Get Happy

The Stacks: Pete Dexter on What It’s Like to Lose the Knack of Having Fun

Somewhere, somehow, the author Pete Dexter forgot how to have fun. If you find yourself in that fix, all you have to do is read this story.

Max Bailen/Getty,Cultura RM/Max Bailen

In this week’s episode, our hero Pete Dexter tries to figure out how he forgot to have fun. Originally published in the Philadelphia Daily News on July 17, 1986, it is reprinted here with the author’s permission., please enjoy “Having Fun: One Thing You Know It Isn’t Is Waking Up Near A Big Dog.”

I was afraid of this.

You got to bed one night in the desert, in a room where the ceiling is a mirror, filled with remorse and a normal dread of that unnamed, inevitable thing out there waiting for you somewhere in the blackness of the mountains—waiting for us all in the blackness of the mountains—the thing that tells you that you are going to be messing with real estate agents the rest of your life, and the next thing you know, it’s eight o’clock the next morning and you aren’t having any fun.

I do not remember exactly when this started, but it has been at least seven or eight years since the first episode, and it has been going on, off and on, ever since.

I was in a hotel that first time, too. In New Orleans during Mardi Gras. I woke up stuck to the sheets with some red stuff that may have come out of a glass spilled on its side of the bed next to me.

That or I was bleeding to death. I moved my head one inch off the pillow to find out which it was, and something growled. I remember saying this out loud: “Jesus, please let that be my stomach.”

I moved my eyes without moving my head, and there was a horrible black dog with blood-shot eyes and what looked like skin cancer lying in the corner, watching me.

I tried to get up, but as I rose off the bed, he rose off the floor, and the noise in his throat stirred again. To this day I have no idea how I got that animal up to the 18th floor of the French Quarter Holiday Inn, but I can tell you I was more than an hour getting him down.

The procedure for that, by the way—in case you happen to be in New Orleans and run into the same dog—is to call room service for three hamburgers, and then break them up into about three parts each and drop them, carefully, a couple of yards in front of the dog’s nose, leading him that way to the elevator.

You throw the last piece into the elevator itself and hit the button marked LOBBY.

Anyway, the morning that happened I went back to my room, walking fresh into the smell of the dog and the alcohol, and instead of the satisfied sort of feeling something like that ought to give you, I was curiously empty. Suddenly I could hear Peggy Lee singing “Is That All There Is?”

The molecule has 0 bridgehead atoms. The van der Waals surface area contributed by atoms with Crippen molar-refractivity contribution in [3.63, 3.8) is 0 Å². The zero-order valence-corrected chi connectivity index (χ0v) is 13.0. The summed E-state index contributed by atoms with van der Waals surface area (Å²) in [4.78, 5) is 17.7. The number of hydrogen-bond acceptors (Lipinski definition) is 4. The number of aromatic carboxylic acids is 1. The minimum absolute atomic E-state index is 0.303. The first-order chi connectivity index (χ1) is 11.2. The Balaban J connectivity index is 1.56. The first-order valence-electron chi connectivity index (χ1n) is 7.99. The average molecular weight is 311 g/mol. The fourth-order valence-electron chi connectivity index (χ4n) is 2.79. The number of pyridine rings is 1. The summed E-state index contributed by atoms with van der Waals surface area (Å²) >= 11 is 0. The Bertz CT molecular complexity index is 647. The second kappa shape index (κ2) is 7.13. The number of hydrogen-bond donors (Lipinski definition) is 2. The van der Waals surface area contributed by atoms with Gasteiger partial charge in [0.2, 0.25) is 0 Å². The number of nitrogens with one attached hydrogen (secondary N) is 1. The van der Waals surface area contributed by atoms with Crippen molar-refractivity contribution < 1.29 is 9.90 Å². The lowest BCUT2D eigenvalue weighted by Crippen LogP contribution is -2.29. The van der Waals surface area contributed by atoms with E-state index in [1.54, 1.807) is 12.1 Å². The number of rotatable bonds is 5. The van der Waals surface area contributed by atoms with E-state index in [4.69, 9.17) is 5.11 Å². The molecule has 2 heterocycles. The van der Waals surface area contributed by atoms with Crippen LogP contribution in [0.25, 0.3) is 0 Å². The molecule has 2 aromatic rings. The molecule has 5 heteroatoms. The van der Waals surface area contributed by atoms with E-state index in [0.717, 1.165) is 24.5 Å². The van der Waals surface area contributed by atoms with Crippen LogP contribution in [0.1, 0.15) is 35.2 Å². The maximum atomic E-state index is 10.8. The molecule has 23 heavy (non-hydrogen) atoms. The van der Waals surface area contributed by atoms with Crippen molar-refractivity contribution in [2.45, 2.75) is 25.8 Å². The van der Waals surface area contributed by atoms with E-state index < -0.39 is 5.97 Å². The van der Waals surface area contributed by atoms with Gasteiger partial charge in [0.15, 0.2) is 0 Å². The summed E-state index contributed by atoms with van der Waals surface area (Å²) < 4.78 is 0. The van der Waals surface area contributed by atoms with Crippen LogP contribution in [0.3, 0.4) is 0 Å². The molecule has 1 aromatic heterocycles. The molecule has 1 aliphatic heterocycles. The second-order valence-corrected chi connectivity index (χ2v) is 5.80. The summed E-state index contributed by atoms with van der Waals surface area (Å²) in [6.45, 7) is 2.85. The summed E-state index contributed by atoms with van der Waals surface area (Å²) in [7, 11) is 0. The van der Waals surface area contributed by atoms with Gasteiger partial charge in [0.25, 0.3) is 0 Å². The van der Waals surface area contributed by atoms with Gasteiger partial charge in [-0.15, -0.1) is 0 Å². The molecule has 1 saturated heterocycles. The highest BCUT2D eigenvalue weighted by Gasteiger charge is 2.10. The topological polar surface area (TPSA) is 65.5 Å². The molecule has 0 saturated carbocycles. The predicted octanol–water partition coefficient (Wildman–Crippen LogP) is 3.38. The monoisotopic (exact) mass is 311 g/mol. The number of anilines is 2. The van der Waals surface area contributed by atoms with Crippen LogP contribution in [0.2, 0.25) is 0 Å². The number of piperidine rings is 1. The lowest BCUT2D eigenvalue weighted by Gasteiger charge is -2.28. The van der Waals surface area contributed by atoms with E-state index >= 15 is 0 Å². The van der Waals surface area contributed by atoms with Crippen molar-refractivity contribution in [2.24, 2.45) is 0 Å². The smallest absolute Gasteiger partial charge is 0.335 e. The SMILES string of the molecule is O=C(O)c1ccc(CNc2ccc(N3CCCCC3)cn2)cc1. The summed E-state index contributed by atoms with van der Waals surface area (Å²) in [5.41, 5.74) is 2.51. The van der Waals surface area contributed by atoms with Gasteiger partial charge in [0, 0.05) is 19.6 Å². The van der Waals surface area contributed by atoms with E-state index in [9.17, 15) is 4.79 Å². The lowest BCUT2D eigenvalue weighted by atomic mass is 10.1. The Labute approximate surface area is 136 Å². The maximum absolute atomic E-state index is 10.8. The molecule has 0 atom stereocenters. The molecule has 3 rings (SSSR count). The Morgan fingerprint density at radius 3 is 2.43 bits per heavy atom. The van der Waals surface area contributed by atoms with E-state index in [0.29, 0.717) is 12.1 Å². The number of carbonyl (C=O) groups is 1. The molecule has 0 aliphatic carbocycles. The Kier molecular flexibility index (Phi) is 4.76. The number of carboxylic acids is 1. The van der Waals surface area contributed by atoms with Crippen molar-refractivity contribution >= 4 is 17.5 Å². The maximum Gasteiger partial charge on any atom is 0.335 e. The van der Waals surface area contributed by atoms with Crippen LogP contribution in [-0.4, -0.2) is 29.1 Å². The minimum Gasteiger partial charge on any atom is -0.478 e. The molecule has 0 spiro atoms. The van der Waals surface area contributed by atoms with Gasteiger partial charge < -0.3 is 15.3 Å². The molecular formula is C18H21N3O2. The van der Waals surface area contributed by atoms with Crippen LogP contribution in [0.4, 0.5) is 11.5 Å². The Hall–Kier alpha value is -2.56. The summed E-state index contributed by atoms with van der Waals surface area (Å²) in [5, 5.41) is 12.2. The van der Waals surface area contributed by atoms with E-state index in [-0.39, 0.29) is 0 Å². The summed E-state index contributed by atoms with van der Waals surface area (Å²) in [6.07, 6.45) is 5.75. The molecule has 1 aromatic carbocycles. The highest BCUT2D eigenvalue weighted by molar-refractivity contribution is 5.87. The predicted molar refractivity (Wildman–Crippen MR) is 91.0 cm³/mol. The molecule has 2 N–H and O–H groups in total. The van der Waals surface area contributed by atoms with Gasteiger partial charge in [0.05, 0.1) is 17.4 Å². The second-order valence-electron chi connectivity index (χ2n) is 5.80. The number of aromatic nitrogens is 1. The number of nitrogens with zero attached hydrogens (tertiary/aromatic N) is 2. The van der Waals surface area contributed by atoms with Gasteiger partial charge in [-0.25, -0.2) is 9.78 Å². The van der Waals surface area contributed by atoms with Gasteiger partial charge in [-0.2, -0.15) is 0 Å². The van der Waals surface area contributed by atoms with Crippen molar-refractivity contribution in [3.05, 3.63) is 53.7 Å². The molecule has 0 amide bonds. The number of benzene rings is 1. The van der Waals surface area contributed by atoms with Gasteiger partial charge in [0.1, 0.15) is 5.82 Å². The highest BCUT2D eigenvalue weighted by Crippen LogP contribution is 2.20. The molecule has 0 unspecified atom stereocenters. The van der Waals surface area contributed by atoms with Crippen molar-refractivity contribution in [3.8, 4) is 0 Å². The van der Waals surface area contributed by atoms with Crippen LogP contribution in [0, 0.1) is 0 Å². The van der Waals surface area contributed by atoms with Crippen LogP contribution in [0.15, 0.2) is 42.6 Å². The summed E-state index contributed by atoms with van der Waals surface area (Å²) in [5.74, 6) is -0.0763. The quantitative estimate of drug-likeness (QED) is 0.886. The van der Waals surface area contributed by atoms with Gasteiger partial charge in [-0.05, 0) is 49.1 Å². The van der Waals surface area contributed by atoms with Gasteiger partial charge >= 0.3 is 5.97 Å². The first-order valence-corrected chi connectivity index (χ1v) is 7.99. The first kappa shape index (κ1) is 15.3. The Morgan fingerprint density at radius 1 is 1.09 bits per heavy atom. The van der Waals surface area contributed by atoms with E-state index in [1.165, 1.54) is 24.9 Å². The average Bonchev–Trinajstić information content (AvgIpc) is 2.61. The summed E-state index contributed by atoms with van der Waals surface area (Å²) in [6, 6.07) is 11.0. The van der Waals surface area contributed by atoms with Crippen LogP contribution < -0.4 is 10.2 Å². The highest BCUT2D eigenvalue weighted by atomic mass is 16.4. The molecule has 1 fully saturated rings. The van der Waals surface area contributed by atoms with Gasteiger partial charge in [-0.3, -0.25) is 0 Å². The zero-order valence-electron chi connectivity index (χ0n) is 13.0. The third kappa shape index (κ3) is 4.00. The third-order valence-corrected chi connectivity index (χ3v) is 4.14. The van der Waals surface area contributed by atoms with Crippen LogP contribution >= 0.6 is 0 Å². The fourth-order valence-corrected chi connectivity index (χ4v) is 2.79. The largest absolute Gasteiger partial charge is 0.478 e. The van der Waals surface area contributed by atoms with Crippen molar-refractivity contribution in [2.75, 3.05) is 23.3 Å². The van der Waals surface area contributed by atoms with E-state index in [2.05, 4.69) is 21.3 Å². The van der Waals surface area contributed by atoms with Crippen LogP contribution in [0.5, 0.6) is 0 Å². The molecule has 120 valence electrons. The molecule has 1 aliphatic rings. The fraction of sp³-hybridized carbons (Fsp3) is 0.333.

And it took me two or three years to figure it out, but the problem was that I’d lost track of what was fun.

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And I will tell you something else. None of the things that you hear about on the six o’clock news that are supposed to be “fun”—world record sandwiches, for instance, or throwing softballs to dunk local celebrities for a good charity—are any fun, either.

And what is really wrong, I guess, isn’t that I am lying here in a $100 room with mirrors for a ceiling in the same hotel as Susan Anton—did I mention Susan Anton?—and I’m not having any fun. What is wrong is that there are maybe 2,000 other people staying in this same hotel, looking at themselves in the mirrors on the ceilings—some of them cannot be happy about that—walking through the same slot machines and craps tables, listening to the same dead noises, and all of them, in some way I don’t quite understand, are having fun. Or at least will think so on reflection.

And so I watched these people, trying to figure it out.

I watched a guy late last night, in fact, who was having so much fun I’m still depressed. He was sitting at a blackjack table, with a beautiful girl who worked nights for a living, playing with the blackjack chips, which are worth $100 each.

He touched the chips all the time, enjoying the feel. And he had a cowboy hat that he liked touching, too—he smoothed the brim back like it was a ducktail haircut. And he had a cigar that he rolled in his mouth, looked like he was sucking a Doberman’s leg, and he had rings and a watch, and he touched all that stuff too in an admiring way.

And he called both the dealer and the girl who worked nights baby, and neither of them seemed to mind.

And I sat at the same table with this guy into the morning, trying to see how he did it. I mean, I’ve tried cigars and it wasn’t fun, it felt like something was decaying in my mouth. And I’ve worn cowboy hats, and that’s all right for a little while, but the truth is there’s only three ways to wear one, and after you’ve done that, you’ve done cowboy hats.

And what that left was the jewelry and the stack of black chips and the girl who worked nights for a living. He touched her some, too.

And after a while he and I began to talk, and I asked him if he was having a good time in Las Vegas. Don’t tell me these years in journalism haven’t taught me how to ask questions.

He said yes, he loved risk.

I said, “A safe risk, right? You can afford to lose.”

And he smiled and touched his cigar and his hat and finally patted the girl who worked nights on the bottom. He smiled, she smiled.

He said, “Safe, hell, my wife could walk in here any minute.”